- Good for indoor cooking, a wood burning stove or open fireplace are considered essential to many that live in cold climates. Make sure you stove is properly vented to outside and it checked yearly.
- Outdoor cooking in an open pit fire
- Firewood may be hard to get depending on your location. In rural areas wood may be readily available at relatively low cost but local permits may be necessary.
- It’s shelf life is virtually unlimited as long as you keep it dry and covered from the elements. See WoodHeat.org for ideas about slitting, stacking and preparing your wood.
- How much do you need? Generally speaking, the answer to the question, “How much firewood do I need to heat my home during the cold winter months?” is anywhere between five and eight full cords. A cord of firewood is 128 cubic feet that is four feet high, four feet wide and eight feet long. How many cords you need depends on a few factors: The size of your house, your home’s insulation, what you will use it for, and the quality of the wood. The better seasoned the wood, the more heat it produces. Consider keeping a cord for cooking emergencies.
Propane for Cooking and Heat
Propane is readily available and comes in container sizes ranging from 1 pound to very large containers. It is a good source of fuel for both heat and cooking.
- When using propane to cook indoors you can ONLY use a natural gas stove that has been adapted for propane use. Without proper alterations it is extremely dangerous to use inside.
- Propane can be readily used for outdoor cooking. You probably do it all the time with your barbecue grill, Propane Camp Stove, or Volcano Cook Stove.
- You should never store propane indoors or in an attached garage. It should be stored in a location that gets little to no direct sunlight and has ventilation such as a storage shed or unattached garage. Limitations on amounts you are allowed to store generally apply, due to its explosive nature. Check with your local fire department for specific storage restrictions in your area.
- The shelf life is virtually indefinite as long as the tanks do not leak, or the valves do not become damaged. Most big containers have a use by date; they need to be recertified 12 years from that date and every 10 years after that
- A small canister will last a couple of days if cooking intermittent meals. Using one burner and lower settings you may get 4 or 5 days of use.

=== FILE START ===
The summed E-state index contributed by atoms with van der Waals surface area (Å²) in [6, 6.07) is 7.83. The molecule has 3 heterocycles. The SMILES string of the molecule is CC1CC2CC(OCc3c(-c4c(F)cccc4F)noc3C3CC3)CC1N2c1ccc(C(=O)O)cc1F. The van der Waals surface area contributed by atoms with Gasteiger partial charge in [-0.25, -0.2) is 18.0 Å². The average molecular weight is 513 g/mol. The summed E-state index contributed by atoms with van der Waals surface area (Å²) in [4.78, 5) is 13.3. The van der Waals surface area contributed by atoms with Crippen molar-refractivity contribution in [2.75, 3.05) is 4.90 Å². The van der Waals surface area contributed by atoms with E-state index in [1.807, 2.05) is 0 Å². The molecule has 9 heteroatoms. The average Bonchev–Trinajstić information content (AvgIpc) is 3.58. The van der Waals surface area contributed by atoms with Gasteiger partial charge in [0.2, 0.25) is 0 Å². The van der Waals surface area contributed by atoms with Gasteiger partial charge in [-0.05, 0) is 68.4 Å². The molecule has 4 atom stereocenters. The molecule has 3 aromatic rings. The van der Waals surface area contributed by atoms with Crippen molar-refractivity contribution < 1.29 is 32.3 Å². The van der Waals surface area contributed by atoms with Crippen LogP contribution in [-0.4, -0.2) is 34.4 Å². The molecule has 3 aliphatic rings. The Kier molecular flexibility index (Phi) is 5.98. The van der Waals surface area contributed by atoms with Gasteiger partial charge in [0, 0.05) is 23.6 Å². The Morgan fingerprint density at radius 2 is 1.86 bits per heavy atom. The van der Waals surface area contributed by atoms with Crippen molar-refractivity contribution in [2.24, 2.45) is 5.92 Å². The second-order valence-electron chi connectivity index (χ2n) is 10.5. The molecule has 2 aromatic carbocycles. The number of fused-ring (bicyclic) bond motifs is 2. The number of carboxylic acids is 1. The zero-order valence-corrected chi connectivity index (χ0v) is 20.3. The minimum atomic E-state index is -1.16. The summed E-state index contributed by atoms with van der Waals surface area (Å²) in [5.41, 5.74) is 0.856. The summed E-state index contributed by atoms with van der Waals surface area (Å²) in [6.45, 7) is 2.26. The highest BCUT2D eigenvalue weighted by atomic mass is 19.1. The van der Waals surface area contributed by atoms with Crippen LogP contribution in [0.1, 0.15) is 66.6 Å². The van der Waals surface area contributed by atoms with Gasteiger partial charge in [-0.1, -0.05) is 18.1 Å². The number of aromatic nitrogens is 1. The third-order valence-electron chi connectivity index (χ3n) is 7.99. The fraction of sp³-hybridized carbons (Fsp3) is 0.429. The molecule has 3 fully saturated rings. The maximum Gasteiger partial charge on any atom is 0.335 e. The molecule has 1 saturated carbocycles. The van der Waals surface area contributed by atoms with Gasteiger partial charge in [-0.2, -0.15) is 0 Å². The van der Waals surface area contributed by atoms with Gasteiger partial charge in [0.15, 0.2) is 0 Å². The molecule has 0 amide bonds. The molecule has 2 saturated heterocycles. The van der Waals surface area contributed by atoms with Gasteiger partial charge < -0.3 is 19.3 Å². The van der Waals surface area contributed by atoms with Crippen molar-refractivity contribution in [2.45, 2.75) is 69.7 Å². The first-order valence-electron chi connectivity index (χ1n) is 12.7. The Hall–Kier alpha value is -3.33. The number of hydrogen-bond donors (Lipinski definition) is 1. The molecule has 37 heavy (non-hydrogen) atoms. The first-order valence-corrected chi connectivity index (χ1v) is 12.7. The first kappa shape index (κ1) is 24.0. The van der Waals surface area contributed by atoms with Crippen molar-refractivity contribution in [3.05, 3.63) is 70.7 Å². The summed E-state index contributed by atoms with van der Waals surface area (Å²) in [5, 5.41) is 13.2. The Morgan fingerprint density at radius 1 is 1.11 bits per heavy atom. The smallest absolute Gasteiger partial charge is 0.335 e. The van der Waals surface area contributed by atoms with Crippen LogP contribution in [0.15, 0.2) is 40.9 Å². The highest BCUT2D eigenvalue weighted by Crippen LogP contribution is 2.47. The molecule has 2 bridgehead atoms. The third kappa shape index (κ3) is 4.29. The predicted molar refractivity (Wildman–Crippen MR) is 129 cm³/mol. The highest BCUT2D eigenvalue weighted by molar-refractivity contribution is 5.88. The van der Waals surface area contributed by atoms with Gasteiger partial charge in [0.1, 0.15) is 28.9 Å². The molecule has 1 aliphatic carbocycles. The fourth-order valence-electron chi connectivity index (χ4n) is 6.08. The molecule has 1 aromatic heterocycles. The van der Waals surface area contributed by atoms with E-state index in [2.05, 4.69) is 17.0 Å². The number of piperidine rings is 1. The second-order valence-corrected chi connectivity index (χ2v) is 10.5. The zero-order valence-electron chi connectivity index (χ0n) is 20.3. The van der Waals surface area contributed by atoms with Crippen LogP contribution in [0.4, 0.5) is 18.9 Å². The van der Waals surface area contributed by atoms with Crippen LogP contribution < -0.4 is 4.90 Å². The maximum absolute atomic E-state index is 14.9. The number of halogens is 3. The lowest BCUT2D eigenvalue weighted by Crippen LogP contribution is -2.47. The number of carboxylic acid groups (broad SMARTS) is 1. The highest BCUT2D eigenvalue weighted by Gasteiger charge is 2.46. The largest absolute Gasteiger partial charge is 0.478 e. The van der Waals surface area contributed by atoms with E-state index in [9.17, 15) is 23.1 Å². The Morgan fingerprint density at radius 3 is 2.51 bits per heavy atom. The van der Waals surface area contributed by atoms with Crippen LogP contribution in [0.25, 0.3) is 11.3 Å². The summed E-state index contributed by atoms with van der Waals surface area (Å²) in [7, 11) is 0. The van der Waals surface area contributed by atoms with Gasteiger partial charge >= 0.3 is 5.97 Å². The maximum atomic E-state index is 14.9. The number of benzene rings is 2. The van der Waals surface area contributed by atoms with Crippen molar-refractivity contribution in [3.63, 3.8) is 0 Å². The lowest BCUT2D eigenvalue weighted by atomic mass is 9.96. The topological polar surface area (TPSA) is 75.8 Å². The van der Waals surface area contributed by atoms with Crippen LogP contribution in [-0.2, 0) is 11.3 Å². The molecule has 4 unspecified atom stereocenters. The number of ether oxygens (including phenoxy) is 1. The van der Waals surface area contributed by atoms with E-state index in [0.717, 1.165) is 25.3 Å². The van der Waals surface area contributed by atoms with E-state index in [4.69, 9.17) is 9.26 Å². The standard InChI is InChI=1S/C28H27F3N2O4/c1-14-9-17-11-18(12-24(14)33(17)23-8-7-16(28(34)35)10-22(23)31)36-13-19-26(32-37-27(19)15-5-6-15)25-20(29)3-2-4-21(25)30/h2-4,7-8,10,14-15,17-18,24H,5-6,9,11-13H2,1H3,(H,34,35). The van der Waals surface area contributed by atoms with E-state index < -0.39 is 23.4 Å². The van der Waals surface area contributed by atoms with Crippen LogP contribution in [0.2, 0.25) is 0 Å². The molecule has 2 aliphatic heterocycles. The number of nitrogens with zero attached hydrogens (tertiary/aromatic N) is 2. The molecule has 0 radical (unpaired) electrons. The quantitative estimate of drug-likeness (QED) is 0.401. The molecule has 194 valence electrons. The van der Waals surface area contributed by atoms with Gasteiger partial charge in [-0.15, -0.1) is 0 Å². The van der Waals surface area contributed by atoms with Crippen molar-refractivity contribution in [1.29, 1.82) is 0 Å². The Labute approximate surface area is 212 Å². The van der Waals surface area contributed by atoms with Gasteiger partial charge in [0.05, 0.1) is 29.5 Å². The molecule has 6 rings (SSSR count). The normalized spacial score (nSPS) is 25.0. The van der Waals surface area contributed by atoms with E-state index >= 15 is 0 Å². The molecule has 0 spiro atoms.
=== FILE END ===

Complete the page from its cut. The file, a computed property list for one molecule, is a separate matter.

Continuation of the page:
- Two standard BBQ grill tanks is probably sufficient for a 1 Month Supply.
Coal/Charcoal for Cooking
You may consider storing charcoal bags to be used for outdoor cooking. These are especially good to have around if you are planning on cooking with cast iron dutch oven pots. Some people also purchase coal for fireplace heat. It is may not be readily available in your area. Both coal and charcoal are fairly easy to store without safety concerns.
- A coal burning stove can be used for “one pot cooking” with proper ventilation. Charcoal should NOT be used indoors.
- Charcoal can be used for dutch oven cooking or in a small barbecue grill.
- Both charcoal and coal must be kept dry and you can plan on an indefinite shelf life. Store indoors or outdoors.
- To store a one 1 month supply for 3 meals a day you will need about 120 lbs.
Kerosene for Heating and Lanterns
Kerosene can be stored safely in 5-gallon containers. To do it properly, you should buy blue containers, in order to distinguish the fuel from other fuels such as gasoline. If you must store it in red gasoline containers, at least mark the containers with the word KEROSENE using a permanent black marker.
Kerosene does not produce explosive vapors like gasoline does, so it is much safer to store. It is an oil, so the danger of storing it in a garage or basement is about the same as storing a case of engine oil. It is flammable, of course, so you need to take some care in your storage, but it just isn’t as dangerous as gasoline, white gas, liquid propane, etc.
Get more information about safe handling and storage of kerosene and check out the FAQ page from W.T.Kirkman Lanterns before you decide to store kerosene.
Camp Fuel (White Gas) for Cooking/Lamps
Coleman Fuel is ideal for small stoves and lanterns due to its refined purity and high heat output. It doesn’t give off the black smoke and toxic fumes that regular gasoline or kerosene does. Though it’s almost as flammable as gasoline, don’t put it in your car’s tank as the lack of some additives will cause engine knocking and eventually destroy your engine valves.
- White Gas is not recommended for indoor cooking but works great for outdoor cooking and lanterns. Learn more here.
- By carrying the fuel in small refillable fuel bottles, you don’t have the disposal considerations you do with empty propane or butane cylinders. But unlike appliances that use those fuels, you do need to fill liquid-fuel appliances.
- An un-opened container of Coleman Fuel stored in a dry area, with no extreme changes in temperature will remain viable for five to seven years. An opened container stored in the same area will be usable for up to two years though, it’s best if used within a year.
- It can be relatively expensive to use.
- You will need to store 3 gallons of Coleman camp fuel to run a 2 mantle lantern, for 5 hours a day, for one month.
- See Coleman’s page: Choose a fuel for more information.
Lamp Oil for Lighting
Liquid Paraffin Ultra Pure Lamp Oil burns longer and cleaner than regular lamp oil. It is sootless, smokeless, odorless and the cleanest burning fuel, but one of the most expensive. Oil lamps as great as backup light for power outages.